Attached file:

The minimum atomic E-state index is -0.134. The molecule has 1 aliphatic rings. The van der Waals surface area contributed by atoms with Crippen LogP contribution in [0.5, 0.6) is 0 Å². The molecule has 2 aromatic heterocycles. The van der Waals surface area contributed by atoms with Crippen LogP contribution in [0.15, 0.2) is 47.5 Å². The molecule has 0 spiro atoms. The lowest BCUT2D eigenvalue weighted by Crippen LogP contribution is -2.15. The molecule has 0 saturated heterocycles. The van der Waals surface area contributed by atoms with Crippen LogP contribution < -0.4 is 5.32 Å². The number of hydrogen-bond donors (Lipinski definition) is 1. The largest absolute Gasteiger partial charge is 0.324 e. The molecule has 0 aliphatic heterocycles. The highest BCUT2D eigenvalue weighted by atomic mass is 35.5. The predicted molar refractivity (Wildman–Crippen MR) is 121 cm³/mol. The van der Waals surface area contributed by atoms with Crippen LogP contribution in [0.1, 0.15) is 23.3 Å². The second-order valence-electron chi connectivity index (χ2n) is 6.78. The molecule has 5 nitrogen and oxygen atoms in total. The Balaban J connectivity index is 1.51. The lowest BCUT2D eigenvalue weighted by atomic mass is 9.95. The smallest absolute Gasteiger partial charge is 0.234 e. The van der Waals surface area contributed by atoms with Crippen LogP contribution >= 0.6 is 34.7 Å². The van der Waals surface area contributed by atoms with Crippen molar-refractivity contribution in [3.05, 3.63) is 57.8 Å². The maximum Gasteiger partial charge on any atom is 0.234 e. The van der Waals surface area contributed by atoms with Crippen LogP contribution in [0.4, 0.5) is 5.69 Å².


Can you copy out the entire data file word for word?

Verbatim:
The minimum atomic E-state index is -0.134. The molecule has 1 aliphatic rings. The van der Waals surface area contributed by atoms with Crippen LogP contribution in [0.5, 0.6) is 0 Å². The molecule has 2 aromatic heterocycles. The van der Waals surface area contributed by atoms with Crippen LogP contribution in [0.15, 0.2) is 47.5 Å². The molecule has 0 spiro atoms. The lowest BCUT2D eigenvalue weighted by Crippen LogP contribution is -2.15. The molecule has 0 saturated heterocycles. The van der Waals surface area contributed by atoms with Crippen LogP contribution < -0.4 is 5.32 Å². The number of hydrogen-bond donors (Lipinski definition) is 1. The largest absolute Gasteiger partial charge is 0.324 e. The molecule has 0 aliphatic heterocycles. The highest BCUT2D eigenvalue weighted by atomic mass is 35.5. The predicted molar refractivity (Wildman–Crippen MR) is 121 cm³/mol. The van der Waals surface area contributed by atoms with Crippen LogP contribution in [0.1, 0.15) is 23.3 Å². The second-order valence-electron chi connectivity index (χ2n) is 6.78. The molecule has 5 nitrogen and oxygen atoms in total. The Balaban J connectivity index is 1.51. The lowest BCUT2D eigenvalue weighted by atomic mass is 9.95. The smallest absolute Gasteiger partial charge is 0.234 e. The van der Waals surface area contributed by atoms with Crippen LogP contribution >= 0.6 is 34.7 Å². The van der Waals surface area contributed by atoms with Crippen molar-refractivity contribution in [3.05, 3.63) is 57.8 Å². The maximum Gasteiger partial charge on any atom is 0.234 e. The van der Waals surface area contributed by atoms with Crippen LogP contribution in [0.4, 0.5) is 5.69 Å².